Early cancer prognosis is achievable, especially as technology grows and integrates into modern healthcare. Even with these small beginnings, AI technology has already established a standard that can be used to measure success, which includes healthcare quality and patient safety.
Colin Ruggiero dedicates his time to informing others about mesothelioma and preventive measures to avoid exposure to asbestos.
Alliance of Advanced BioMedical Engineering. (2017). Internet of medical things revolutionizing healthcare. https://aabme.asme.org/posts/internet-of-medical-things-revolutionizing-healthcare
Breast Cancer Research Foundation. (n.d.). Breast cancer statistics and resources. https://www.bcrf.org/breast-cancer-statistics-and-resources
Hale, C. (2019, October 7). Owkin’s mesothelioma AI discovers new biomarkers from lung biopsy images. FierceBiotech. https://www.fiercebiotech.com/medtech/owkin-s-mesothelioma-ai-discovers-new-biomarkers-from-lung-biopsy-images
Kent, J. (2019, July 30). Deep learning tool detects cancer in radiology reports. HealthITAnalytics. https://healthitanalytics.com/news/deep-learning-tool-detects-cancer-in-radiology-reports
Kubara, K. (2019, July 10). Artificial intelligence meets the internet of things. Towards Data Science.
Lundervold, A. S., & Lundervold, A. (2019). An overview of deep learning in medical imaging focusing on MRI. Zeitschrift für Medizinische Physik, 29(2), 102–127. https://doi.org/10.1016/j.zemedi.2018.11.002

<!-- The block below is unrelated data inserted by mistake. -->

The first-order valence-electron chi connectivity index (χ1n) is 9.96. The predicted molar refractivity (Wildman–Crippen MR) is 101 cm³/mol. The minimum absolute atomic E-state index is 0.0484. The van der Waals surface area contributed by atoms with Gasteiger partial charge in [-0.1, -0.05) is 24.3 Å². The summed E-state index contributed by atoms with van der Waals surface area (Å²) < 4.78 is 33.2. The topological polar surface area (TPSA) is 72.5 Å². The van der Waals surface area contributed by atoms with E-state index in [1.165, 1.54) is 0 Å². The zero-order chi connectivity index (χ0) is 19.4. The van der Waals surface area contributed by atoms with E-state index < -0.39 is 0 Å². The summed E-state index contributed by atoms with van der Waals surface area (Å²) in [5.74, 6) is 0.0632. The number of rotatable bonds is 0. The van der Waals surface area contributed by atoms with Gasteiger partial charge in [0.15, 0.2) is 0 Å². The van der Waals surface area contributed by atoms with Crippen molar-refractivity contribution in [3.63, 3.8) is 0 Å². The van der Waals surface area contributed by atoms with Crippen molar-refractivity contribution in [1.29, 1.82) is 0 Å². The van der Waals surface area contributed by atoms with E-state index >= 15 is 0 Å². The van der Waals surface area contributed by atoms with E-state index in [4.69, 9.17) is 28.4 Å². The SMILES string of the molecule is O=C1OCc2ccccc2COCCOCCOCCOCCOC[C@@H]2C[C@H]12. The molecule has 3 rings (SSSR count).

McKinney, S. M., Sieniek, M., Godbole, V., Godwin, J., Antropova, N., Ashrafian, H., … Shetty, S. (2020). International evaluation of an AI system for breast cancer screening. Nature, 577, 89–94. https://doi.org/10.1038/s41586-019-1799-6
Molinari, L. (2020, January 28). Mesothelioma cancer. Mesothelioma.com. https://www.mesothelioma.com/mesothelioma
Priy, S. (n.d.). Clustering in machine learning. GeeksforGeeks. https://www.geeksforgeeks.org/clustering-in-machine-learning
Schmelzer, R. (2019, October 1). Making the internet of things (IoT) more intelligent with AI. Forbes. https://www.forbes.com/sites/cognitiveworld/2019/10/01/making-the-internet-of-things-iot-more-intelligent-with-ai/#3c0930defd9b
Shashank, A. (2017, November 3). 6 reasons why healthcare needs the internet of things (IoT). HIT Consultant. https://hitconsultant.net/2017/11/03/internet-things-digital-future-value-based-care/#.XjwnpBNKhQJ